I drew my first turkey tag as a teen in the mid-’90s. Turkey populations were swinging in the right direction at that time, but flocks were a far cry from today’s numbers. My dad wrote me notes to get out of school to take advantage of the 5-day season in which you could only hunt until noon.

We each donned mismatched camo, and as a last layer, pulled on turkey hunting vests. We stuffed the pockets with our various calls, shells, and facemasks. That was what the accomplished turkey hunters wore, so that’s what we wore.

With 80% of the season in my rearview mirror, a naïve two-year-old tom strutted in front of my 20-gauge bead and made me a lifelong turkey hunter. Some of the lessons from that first season have stuck with me through decades of gobblers across multiple states, but one thing hasn’t—using turkey vests.

I hate them.

With today’s performance hunting apparel and nearly unlimited styles of packs, vests have almost become obsolete. Their snaggy, baggy, and inefficient designs make me cringe more than finding a tick dug into my waistline. This might be partially due to my bent toward bowhunting turkeys, but even when I’m running and gunning with a shotgun, I’d rather keep gear in my pockets and pack. And I’m not the only one.

The Anti-Vest Crowd
Outdoors writer Eddie Claypool spends his springs hunting turkeys across the country. He’s one of the most accomplished public lands bowhunters I know, which is to say that he takes his April forays seriously. For him, no vest is big enough to handle all his equipment.

“As a bowhunter, I have a lot of gear to carry,” Claypool said. “Blinds, decoys, miscellaneous gear, and the makings for all day sits. A turkey vest doesn’t cut it for me.”

Fellow outdoors writer and dedicated turkey slayer Jace Bauserman agrees. He’d rather tote gear on his back in a pack than at his side in a vest.

“I’ve never liked them,” Bauserman said. “I mostly bowhunt birds and I don’t want to wear something bulky and cumbersome that feels like it’s always hanging on vegetation. Honestly, I feel like wearing one is like dragging a parachute through the woods.”

Bauserman does a fair amount of hunts from a blind, but also keeps a bow-mounting turkey fan in his pack at all times. If he sees the right longbeard—excitable, dominant, but stuck out of range—he’ll sneak out and make something happen. Wearing a vest while belly crawling across 250 yards of turkey habitat isn’t going to happen.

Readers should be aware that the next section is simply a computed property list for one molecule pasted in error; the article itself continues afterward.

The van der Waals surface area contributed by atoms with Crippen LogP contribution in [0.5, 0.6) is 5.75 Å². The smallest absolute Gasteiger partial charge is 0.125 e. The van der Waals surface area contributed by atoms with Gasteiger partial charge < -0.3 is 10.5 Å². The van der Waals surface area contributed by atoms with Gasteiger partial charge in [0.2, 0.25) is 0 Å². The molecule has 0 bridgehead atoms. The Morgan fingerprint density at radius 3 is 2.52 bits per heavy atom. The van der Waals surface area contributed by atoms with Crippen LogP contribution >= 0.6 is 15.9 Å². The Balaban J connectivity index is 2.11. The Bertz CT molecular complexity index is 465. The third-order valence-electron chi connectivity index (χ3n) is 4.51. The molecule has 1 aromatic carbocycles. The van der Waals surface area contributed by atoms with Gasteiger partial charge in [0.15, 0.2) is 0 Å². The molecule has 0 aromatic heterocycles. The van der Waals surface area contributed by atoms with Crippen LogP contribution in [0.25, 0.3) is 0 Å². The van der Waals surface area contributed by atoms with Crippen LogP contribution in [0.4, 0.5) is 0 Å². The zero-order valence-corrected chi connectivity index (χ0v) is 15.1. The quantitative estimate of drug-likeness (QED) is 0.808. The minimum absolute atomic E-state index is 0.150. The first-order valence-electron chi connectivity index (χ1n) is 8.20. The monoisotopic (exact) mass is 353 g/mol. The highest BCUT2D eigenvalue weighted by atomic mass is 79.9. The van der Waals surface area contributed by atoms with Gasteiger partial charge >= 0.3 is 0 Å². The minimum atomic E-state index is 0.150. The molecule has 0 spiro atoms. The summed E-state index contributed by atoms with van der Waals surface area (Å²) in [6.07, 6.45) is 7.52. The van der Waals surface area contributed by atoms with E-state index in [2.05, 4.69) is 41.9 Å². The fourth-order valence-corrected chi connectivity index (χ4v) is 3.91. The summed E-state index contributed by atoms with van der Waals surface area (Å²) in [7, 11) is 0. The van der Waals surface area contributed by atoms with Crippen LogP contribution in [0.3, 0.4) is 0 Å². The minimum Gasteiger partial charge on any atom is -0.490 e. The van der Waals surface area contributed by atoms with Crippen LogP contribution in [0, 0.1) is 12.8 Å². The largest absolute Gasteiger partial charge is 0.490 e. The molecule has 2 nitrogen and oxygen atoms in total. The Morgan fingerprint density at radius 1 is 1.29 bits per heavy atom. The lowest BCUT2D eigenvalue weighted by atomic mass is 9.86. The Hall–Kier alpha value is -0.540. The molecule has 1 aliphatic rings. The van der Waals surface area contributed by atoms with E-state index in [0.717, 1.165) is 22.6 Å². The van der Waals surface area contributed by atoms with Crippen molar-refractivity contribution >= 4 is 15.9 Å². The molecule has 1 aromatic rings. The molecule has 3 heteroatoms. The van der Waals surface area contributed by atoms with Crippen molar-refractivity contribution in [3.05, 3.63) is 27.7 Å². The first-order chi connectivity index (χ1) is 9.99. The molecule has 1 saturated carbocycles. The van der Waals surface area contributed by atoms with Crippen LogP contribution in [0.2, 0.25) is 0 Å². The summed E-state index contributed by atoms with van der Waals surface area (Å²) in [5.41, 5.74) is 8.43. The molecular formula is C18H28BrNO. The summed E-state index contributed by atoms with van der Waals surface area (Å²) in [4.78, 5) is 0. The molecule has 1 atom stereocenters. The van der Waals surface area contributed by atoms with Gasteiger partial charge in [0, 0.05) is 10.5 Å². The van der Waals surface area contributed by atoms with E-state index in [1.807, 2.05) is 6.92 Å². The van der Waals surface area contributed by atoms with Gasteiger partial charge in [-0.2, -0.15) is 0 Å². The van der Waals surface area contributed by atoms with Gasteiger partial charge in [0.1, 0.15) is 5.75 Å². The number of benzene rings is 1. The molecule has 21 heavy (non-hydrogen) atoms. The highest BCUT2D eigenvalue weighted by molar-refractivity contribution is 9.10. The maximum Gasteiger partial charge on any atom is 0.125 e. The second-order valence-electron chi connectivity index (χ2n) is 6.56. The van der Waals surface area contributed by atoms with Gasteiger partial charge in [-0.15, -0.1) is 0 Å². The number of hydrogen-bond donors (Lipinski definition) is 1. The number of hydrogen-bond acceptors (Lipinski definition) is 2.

The Sometimes-Vest Crowd
Tennessee’s Brodie Swisher is a writer, photographer, and hunter who spends more time afield each spring than most sportsmen log in any 5-year stretch. When it comes to vests, he thinks they have their moments.

“It all depends on how I’m hunting,” Swisher said. “If I’m runnin’ and gunnin’ or hunting from a kayak, I’ll typically use a vest because it’s so convenient. If I’m bowhunting, the vest stays home, and I’ll use a backpack.”

No matter his hunting style or gear-toting system, Swisher says he follows the rule of the “Big 3 Ts:” tube call, tick repellent, and toilet paper. Whether it’s run-and-gun hunting or waiting out birds from a blind, his vest or backpack always has bugspray, butt wipe, and something to elicit shock gobbles.

Aaron Warbritton of The Hunting Public is also an occasional vest wearer, even though it goes against his typical hunting style. Anyone who’s watched his videos knows he’s a minimalist in the woods with very few items. For that reason, a vest just makes sense.

“I wear a vest, but I’m not always happy about it,” Warbritton said. “I haven’t found one yet with a comfortable seat, but they are nice for packing gear. I carry a couple of shells, a few mouth calls, and one glass call with an extra striker and conditioning stone. I also stash away a pen, knife, and turkey tote in case I kill one. That’s about it.”

The Pro-Vest Crowd
Josh Dahlke, founder of the YouTube series “The Hunger,” hunts multiple states for turkeys each spring. When it comes to vests, he won’t leave home without one.

“During my early years of turkey hunting I didn’t know what I was doing,” Dahlke said. “It took a long time figure out how to consistently beat turkeys at their game, and with that process I learned how a well-organized vest is critical for running and gunning. The vests of today have come a long way in fit, comfort, and functionality, so finding the right one has never been easier.”

Dahlke fills his vest with the usual suspects, but also says that he never hits the woods without a real fan, which he thinks is valuable for more than reaping hung-up gobblers.

“You can gain ground on a wary gobbler with a real fan in open terrain, for sure, but most hunters would be surprised at how well it can work to settle down a skeptical or spooked bird too.”

Examples like Dahlke, Warbritton, and Claypool seem to show a natural divide in the turkey hunting community. Bowhunters and gear junkies favor packs, while shotgunners and minimalists favor vests. But it’s less about being anti-vest or pro-vest, and more about folks using whatever gear it takes to get the job done.

Feature image via Captured Creative.